Nathan the Wise

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  • Topic: Religion, Gotthold Ephraim Lessing, Reason
  • Pages : 3 (1245 words )
  • Download(s) : 160
  • Published : October 8, 1999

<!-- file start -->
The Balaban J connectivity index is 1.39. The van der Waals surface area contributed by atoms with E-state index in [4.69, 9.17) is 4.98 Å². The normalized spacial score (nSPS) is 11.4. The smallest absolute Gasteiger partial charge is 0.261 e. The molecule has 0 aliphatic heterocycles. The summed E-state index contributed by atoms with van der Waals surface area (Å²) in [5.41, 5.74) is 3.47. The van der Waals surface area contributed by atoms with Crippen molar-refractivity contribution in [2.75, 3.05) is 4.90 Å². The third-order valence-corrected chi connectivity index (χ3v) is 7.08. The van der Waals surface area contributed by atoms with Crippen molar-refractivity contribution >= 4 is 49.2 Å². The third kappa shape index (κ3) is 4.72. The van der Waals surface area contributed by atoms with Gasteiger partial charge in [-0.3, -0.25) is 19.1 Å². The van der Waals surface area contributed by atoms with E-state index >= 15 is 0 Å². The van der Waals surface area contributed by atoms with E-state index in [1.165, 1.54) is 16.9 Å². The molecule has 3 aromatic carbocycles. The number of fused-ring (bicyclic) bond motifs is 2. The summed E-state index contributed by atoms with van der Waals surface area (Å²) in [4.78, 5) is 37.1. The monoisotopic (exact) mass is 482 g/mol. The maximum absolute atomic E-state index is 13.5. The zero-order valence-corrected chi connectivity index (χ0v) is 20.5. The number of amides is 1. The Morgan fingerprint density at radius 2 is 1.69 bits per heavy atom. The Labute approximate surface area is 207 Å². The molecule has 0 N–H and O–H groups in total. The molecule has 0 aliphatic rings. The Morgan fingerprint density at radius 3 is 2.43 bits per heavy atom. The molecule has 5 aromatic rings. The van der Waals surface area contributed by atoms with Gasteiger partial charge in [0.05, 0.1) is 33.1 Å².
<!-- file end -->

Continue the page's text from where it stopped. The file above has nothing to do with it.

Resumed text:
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Continually present in Gotthold Lessing's play, Nathan the Wise, is the pursuit for truth. In particular, a truth that goes beyond religion, one that reaches to the depths of humanity: human nature's freedom. In his play, Lessing reveals the freedom of human nature among mankind through the bonds of friendship. Furthermore, Lessing conveys an optimistic view of human nature in such a way that left to its own devices, human nature will seek the goodness of mankind and fraternity. Friendship in its purest form is not bound to the confines of religious differences, social status, or selfishness. Without religion or society imposing its ideals, human nature is free to pursue truth and seek the goodness in mankind while bonding in friendship. A selfless act is good but good is not an act done for recognition. To Nathan, part of friendship is giving of oneself without receiving. The Templar shows his selflessness when Nathan offers the Templar riches for rescuing his daughter from a fire, but the Templar declines any praise with anti-Semitic insults, "Permit what, Jew?" (211). The Templar's refusal, although harsh, seemed to affirm the goodness Nathan saw in the young man, "A modest greatness would hide behind the monstrous, merely to escape admiration" (212). The lengths the Templar went to in order to save a life is a testament in itself of his goodness, far more powerful than his insults, "I find it strange that such an ugly spot [on Templar's robe], soiled by the fire, bears better witness than a man's own lips" (212). For Nathan, friends do not concern themselves with social status, religious beliefs, or titles; but rather, they can distinguish between the man and the facade. In Nathan's words, "are Jew and Christian, Jew and Christian first and human beings second?" (214). In Act II, Scene IV, Nathan makes an attempt to thank the Templar for fleeing Temptation on behalf of his daughter. In which the Templar replies, "You know how the Templars ought to...
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